I recently listened to the “Breaking the Rules With David Gardner” podcast hosted by Trey Lockerbie of We Study Billionaires.
David Gardner is the co-founder of The Motley Fool, an organisation that I had the chance to be part of when it operated in Singapore from 2013 to 2019.
Here are some of my key takeaways from the interview with David Gardner.
(A huge thank you to The Investor’s Podcast for providing a transcript of the interview, which helped me in my note-taking.)
Six Attributes to Find a Rule-Breaking Company
David Gardner first touched on how he picks stocks.
He has six traits he looks out for in a rule-breaking company and they are listed below with Gardner’s explanations.
1. Be a top dog in an important emerging sector
“So the first attribute is probably the most important one, being a top dog and a first mover in an important emerging industry. So I love to find the companies that are the leaders, if you’re not the lead Husky, the view never changes. And so we’re always asking, who’s the leader? But not anywhere, not in big oil today or telecom, I love important emerging industries. That’s where most of the great stocks come from, the ones that make you money for 20-plus years.”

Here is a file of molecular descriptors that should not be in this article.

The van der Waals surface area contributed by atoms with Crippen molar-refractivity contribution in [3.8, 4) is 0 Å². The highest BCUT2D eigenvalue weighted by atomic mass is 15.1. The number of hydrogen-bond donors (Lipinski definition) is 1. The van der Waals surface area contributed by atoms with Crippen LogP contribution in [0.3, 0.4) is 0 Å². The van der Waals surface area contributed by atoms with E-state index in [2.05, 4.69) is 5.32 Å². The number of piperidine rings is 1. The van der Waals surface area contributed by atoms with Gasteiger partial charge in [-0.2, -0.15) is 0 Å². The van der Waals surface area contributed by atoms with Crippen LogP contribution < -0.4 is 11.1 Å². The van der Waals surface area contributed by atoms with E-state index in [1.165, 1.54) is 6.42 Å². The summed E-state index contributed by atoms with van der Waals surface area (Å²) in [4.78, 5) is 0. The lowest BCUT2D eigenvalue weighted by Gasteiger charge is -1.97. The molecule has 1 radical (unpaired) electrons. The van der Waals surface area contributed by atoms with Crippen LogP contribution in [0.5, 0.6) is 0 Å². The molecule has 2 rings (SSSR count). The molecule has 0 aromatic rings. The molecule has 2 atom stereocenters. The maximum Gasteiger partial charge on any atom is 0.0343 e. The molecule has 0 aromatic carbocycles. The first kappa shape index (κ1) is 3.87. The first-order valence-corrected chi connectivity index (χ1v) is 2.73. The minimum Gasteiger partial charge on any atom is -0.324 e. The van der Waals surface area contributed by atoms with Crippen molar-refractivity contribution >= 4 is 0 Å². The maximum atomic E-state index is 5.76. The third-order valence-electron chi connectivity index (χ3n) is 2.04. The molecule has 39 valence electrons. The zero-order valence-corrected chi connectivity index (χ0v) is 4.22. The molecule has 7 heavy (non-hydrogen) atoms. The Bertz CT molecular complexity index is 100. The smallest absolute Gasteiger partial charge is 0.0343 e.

2. Have a sustainable competitive advantage
“Number two, we’re looking for a sustainable competitive advantage that takes many different forms. Examples would be, we’ve got Jeff Bezos, you’re down. So the founders, the human capital and companies. Certainly within the world of biotechnology, there’s patent protection for 20 years for your successful new drug, that’s an example of a competitive advantage. And others’ competitive advantages, if everybody else is inept and you’re not smartest guy in the room, kind of a thing.”
David Gardner went on to explain:
“Because truly, a sustainable competitive advantage means so much more to me than an attractive looking price to sales ratio. It’s so much deeper, it’s harder to earn, and it’s so much less ephemeral. It will stand the test of time in a time where people are memeing stocks up and down like silly, and it’s all so short term, and it’s not really going to create sustainable wealth for people playing short-term games.”